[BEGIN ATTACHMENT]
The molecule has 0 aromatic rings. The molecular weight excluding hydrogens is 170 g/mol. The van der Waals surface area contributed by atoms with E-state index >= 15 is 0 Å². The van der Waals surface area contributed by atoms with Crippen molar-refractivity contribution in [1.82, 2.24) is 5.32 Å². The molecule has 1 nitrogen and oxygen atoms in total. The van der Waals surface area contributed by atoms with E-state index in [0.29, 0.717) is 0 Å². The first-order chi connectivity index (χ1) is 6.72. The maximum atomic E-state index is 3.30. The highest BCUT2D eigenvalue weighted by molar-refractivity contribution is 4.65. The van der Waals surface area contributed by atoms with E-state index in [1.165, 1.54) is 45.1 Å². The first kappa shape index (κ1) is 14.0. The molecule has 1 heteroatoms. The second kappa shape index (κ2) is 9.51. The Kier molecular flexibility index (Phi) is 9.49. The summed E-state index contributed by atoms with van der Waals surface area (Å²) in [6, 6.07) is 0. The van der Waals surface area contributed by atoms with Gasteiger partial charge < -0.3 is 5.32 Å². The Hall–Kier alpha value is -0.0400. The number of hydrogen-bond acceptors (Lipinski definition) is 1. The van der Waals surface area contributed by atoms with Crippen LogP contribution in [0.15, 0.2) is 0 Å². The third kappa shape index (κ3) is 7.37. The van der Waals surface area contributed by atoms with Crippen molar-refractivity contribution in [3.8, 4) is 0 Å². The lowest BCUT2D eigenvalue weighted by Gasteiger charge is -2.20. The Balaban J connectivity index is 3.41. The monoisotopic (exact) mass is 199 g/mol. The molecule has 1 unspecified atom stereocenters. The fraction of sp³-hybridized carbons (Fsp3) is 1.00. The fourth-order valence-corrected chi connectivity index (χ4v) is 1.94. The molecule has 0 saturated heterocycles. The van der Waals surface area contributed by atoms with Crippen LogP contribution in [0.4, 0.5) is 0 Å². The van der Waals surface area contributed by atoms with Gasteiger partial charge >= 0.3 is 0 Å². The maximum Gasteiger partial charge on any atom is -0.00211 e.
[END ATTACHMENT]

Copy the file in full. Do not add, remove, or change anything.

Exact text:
The molecule has 0 aromatic rings. The molecular weight excluding hydrogens is 170 g/mol. The van der Waals surface area contributed by atoms with E-state index >= 15 is 0 Å². The van der Waals surface area contributed by atoms with Crippen molar-refractivity contribution in [1.82, 2.24) is 5.32 Å². The molecule has 1 nitrogen and oxygen atoms in total. The van der Waals surface area contributed by atoms with E-state index in [0.29, 0.717) is 0 Å². The first-order chi connectivity index (χ1) is 6.72. The maximum atomic E-state index is 3.30. The highest BCUT2D eigenvalue weighted by molar-refractivity contribution is 4.65. The van der Waals surface area contributed by atoms with E-state index in [1.165, 1.54) is 45.1 Å². The first kappa shape index (κ1) is 14.0. The molecule has 1 heteroatoms. The second kappa shape index (κ2) is 9.51. The Kier molecular flexibility index (Phi) is 9.49. The summed E-state index contributed by atoms with van der Waals surface area (Å²) in [6, 6.07) is 0. The van der Waals surface area contributed by atoms with Gasteiger partial charge < -0.3 is 5.32 Å². The Hall–Kier alpha value is -0.0400. The number of hydrogen-bond acceptors (Lipinski definition) is 1. The van der Waals surface area contributed by atoms with Crippen LogP contribution in [0.15, 0.2) is 0 Å². The third kappa shape index (κ3) is 7.37. The van der Waals surface area contributed by atoms with Crippen molar-refractivity contribution in [3.8, 4) is 0 Å². The lowest BCUT2D eigenvalue weighted by Gasteiger charge is -2.20. The Balaban J connectivity index is 3.41. The monoisotopic (exact) mass is 199 g/mol. The molecule has 1 unspecified atom stereocenters. The fraction of sp³-hybridized carbons (Fsp3) is 1.00. The fourth-order valence-corrected chi connectivity index (χ4v) is 1.94. The molecule has 0 saturated heterocycles. The van der Waals surface area contributed by atoms with Crippen LogP contribution in [0.4, 0.5) is 0 Å². The van der Waals surface area contributed by atoms with Gasteiger partial charge >= 0.3 is 0 Å². The maximum Gasteiger partial charge on any atom is -0.00211 e.